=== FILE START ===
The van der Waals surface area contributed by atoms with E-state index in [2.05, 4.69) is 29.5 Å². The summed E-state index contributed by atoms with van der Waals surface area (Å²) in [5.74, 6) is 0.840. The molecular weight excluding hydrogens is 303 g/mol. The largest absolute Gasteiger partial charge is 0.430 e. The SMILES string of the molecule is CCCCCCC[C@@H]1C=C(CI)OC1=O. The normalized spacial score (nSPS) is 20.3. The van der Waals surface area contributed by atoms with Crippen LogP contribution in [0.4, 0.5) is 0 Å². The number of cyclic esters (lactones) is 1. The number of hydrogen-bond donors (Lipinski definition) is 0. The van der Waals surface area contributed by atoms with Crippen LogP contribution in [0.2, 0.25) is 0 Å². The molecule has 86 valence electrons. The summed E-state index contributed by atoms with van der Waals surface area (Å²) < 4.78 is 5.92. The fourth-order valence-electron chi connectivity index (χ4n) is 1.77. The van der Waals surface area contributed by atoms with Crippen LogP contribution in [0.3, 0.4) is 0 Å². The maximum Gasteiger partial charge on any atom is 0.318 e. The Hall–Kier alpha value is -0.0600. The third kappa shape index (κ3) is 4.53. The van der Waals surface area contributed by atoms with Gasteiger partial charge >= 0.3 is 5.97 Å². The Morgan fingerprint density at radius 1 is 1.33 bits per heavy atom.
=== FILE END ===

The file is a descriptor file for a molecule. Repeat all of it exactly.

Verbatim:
The van der Waals surface area contributed by atoms with E-state index in [2.05, 4.69) is 29.5 Å². The summed E-state index contributed by atoms with van der Waals surface area (Å²) in [5.74, 6) is 0.840. The molecular weight excluding hydrogens is 303 g/mol. The largest absolute Gasteiger partial charge is 0.430 e. The SMILES string of the molecule is CCCCCCC[C@@H]1C=C(CI)OC1=O. The normalized spacial score (nSPS) is 20.3. The van der Waals surface area contributed by atoms with Crippen LogP contribution in [0.4, 0.5) is 0 Å². The number of cyclic esters (lactones) is 1. The number of hydrogen-bond donors (Lipinski definition) is 0. The van der Waals surface area contributed by atoms with Crippen LogP contribution in [0.2, 0.25) is 0 Å². The molecule has 86 valence electrons. The summed E-state index contributed by atoms with van der Waals surface area (Å²) < 4.78 is 5.92. The fourth-order valence-electron chi connectivity index (χ4n) is 1.77. The van der Waals surface area contributed by atoms with Crippen LogP contribution in [0.3, 0.4) is 0 Å². The maximum Gasteiger partial charge on any atom is 0.318 e. The Hall–Kier alpha value is -0.0600. The third kappa shape index (κ3) is 4.53. The van der Waals surface area contributed by atoms with Gasteiger partial charge >= 0.3 is 5.97 Å². The Morgan fingerprint density at radius 1 is 1.33 bits per heavy atom.